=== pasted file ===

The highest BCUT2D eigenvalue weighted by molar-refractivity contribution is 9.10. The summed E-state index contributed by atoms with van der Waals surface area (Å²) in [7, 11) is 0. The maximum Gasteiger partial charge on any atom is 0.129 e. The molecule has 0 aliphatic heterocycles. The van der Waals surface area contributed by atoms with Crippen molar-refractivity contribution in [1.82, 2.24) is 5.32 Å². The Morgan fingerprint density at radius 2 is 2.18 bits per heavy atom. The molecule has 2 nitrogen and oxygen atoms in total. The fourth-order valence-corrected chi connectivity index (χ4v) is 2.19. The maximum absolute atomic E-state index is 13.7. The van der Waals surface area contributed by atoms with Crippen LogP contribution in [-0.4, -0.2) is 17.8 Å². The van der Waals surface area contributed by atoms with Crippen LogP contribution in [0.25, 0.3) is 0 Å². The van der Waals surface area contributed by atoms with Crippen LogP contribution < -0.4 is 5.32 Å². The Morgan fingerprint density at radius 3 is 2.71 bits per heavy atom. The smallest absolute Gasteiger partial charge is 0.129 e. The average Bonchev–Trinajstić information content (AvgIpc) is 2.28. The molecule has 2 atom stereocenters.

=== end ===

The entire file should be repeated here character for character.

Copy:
The highest BCUT2D eigenvalue weighted by molar-refractivity contribution is 9.10. The summed E-state index contributed by atoms with van der Waals surface area (Å²) in [7, 11) is 0. The maximum Gasteiger partial charge on any atom is 0.129 e. The molecule has 0 aliphatic heterocycles. The van der Waals surface area contributed by atoms with Crippen molar-refractivity contribution in [1.82, 2.24) is 5.32 Å². The Morgan fingerprint density at radius 2 is 2.18 bits per heavy atom. The molecule has 2 nitrogen and oxygen atoms in total. The fourth-order valence-corrected chi connectivity index (χ4v) is 2.19. The maximum absolute atomic E-state index is 13.7. The van der Waals surface area contributed by atoms with Crippen LogP contribution in [-0.4, -0.2) is 17.8 Å². The van der Waals surface area contributed by atoms with Crippen LogP contribution in [0.25, 0.3) is 0 Å². The van der Waals surface area contributed by atoms with Crippen LogP contribution < -0.4 is 5.32 Å². The Morgan fingerprint density at radius 3 is 2.71 bits per heavy atom. The smallest absolute Gasteiger partial charge is 0.129 e. The average Bonchev–Trinajstić information content (AvgIpc) is 2.28. The molecule has 2 atom stereocenters.